The door of Tom Malloy’s Glen Head lawnmower shop was always open. For decades, people could walk in and out as they pleased, to observe or chat, while he worked on one art project or another, wearing his signature denim overall. His sculptures were nearly as amazing as he was, his friends and family said.
Malloy died of cancer on Nov. 21, at age 77.
He was born on March 2, 1943, in Glen Cove, the third of James and Frances Malloy’s four children. His family moved to Glen Head when he was 4, and he lived there the rest of his life.
Byron Nernoff said he grew up across the street from Malloy, and the two were lifelong best friends, very much like brothers. They were known as mischief-makers as children, Nernoff said, which got them into trouble more than once.
Nernoff recalled the two of them finding a tree with green berries growing from it, perfectly sized ammunition for their plastic straw peashooters. They pocketed a supply of the berries, but when they grew itchy after a few days, they realized they had taken them from a poison sumac tree. The two were bedridden for a week, Nernoff said, but still passed toys and drawings packed in an onion bag back and forth on a clothesline strung between their houses.
“Tommy was a very, very well-liked person,” Nernoff said. “He was very kind-hearted. He would do a lot of favors for people. We got along great.”
After graduating from North Shore High School in 1961, Malloy worked at various welding and mechanical jobs on many of the North Shore’s grandest estates, where he became friendly with some of the area’s wealthiest and most influential figures. In the early 1970s he opened his shop, Tom’s Lawnmower Service and Welding, at 30 Railroad Ave. in Glen Head, which he owned and operated until his death.
He never married or had children, but his niece Georgia Filasky said he made the North Shore community his family. Everybody who knew her uncle loved him, she said, and his friends were dear to him.
“He was just a very kind person,” Filasky said, “and he really believed that if you were good to your friends and neighbors, they’d be good to you.”
Most people knew Malloy for his artwork. His shop doubled as a studio in which he molded and welded metal, mostly bits of recycled scrap, into sculptures of all shapes and sizes, much of which was indicative of his love of nature. His grandniece Chase Filasky said that he loved the simplicity in life, and could bring out the beauty in anything he got his hands on.
“It just more or less inspired people to look at things differently and live more simply . . . to look at everything differently and not what something is, but what it could be,” Chase said.
This love for the simple things was a huge part of Malloy’s appeal, Nernoff said. “Tommy was the kind of guy that did not want to grow up,” he said. “He didn’t have a computer; technology wasn’t his bag. He had an antique cellphone . . . He lived in the past. That’s what people liked about him.”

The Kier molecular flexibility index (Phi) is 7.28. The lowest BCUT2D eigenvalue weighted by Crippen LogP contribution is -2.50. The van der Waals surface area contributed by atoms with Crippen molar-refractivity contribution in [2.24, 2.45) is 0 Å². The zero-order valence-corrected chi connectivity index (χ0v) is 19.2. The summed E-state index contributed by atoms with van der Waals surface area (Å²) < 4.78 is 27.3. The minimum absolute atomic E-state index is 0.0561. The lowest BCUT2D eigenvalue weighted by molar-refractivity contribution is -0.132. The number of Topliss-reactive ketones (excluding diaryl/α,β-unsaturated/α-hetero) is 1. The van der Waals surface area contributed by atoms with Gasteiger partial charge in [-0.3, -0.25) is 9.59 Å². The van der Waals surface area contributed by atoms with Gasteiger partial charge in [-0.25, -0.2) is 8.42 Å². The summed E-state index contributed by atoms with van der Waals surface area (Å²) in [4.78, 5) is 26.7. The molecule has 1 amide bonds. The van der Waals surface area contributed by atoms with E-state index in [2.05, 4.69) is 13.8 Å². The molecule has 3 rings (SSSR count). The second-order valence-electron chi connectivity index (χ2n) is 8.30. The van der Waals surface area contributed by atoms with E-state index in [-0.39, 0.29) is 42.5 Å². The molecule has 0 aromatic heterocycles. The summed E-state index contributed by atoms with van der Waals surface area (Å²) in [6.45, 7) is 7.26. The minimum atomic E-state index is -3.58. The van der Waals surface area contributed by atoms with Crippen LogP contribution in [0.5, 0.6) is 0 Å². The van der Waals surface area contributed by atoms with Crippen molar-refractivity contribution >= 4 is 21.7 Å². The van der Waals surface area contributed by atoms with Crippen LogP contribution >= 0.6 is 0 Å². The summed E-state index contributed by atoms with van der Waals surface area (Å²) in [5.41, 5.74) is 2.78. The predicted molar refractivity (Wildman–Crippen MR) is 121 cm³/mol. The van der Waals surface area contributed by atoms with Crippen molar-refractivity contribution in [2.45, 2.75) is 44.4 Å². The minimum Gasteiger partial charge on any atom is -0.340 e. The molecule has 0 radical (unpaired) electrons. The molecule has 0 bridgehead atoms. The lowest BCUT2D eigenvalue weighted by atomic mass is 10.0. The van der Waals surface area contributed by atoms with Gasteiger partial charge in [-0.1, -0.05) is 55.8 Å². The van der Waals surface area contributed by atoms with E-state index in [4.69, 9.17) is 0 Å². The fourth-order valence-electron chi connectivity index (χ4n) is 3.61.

Over the years, Malloy crafted hundreds of pieces that could be found across the North Shore. He created the 9/11 Memorial at the Glen Cove Fire Department and a full gallery at the Fish Hatchery in Cold Spring Harbor, as well as pieces that are now on display in the Sea Cliff Village Library and several local businesses and restaurants.
He gave his artwork to his friends, including a metal squirrel for the grandchildren of his favorite art teacher. His niece said he did everything out of the love he had for the people around him, because he wanted them to know just how much they all meant to him.
“It’s not even about the art,” Georgia Filasky said, “it’s about giving anybody the validation that they’re important. That’s what made him so well-loved.”
Photographer and Sea Cliff resident Geri Reichgut said she got to know Malloy when a friend of hers told her about his artwork. She was struck by his kind nature, she said, and when she saw the beautiful sculptures he made, she knew she had to bring them out into the world.
“He was the most likable, lovable, amazing, kind man,” Reichgut said. “He was a wealth of historical information, growing up and living in the same town that he was born in, so as a photographer, how could I resist photographing him?”
As the coronavirus pandemic spread, Reichgut said, Malloy was in the process of getting his shop organized so he could set up a display of his pieces outside. Everybody in the neighborhood knew his artwork, she said, and he wanted people to be able to safely see it when they could no longer go inside the shop.
He was not only an incredible artist, Reichgut said, but also an asset to the community. “He was just beloved by everyone just because of the way he was,” she said. “He always had a smile for everybody, his door was open, people came by and he had that personality that you just wanted to be around him because he was so genuine and so creative and so giving of his time.”
Despite his deteriorating health this year, Filasky said Malloy rarely stopped talking about the community he loved so much. As they drove home through Roslyn Harbor from St. Francis Hospital in Manhasset earlier this fall, she recalled, he pointed out virtually every sprawling estate along the way, and told her about the lavish parties he attended.
Even as an everyman guest of some of the North Shore’s wealthiest people, Filasky said, he was always the life of the party. No matter where he went, she said, people wanted to be around him.
A graviside service for Malloy will be held at Saint Patrick Cemetry, in Upper Brookville, this Saturday at 12:30 p.m.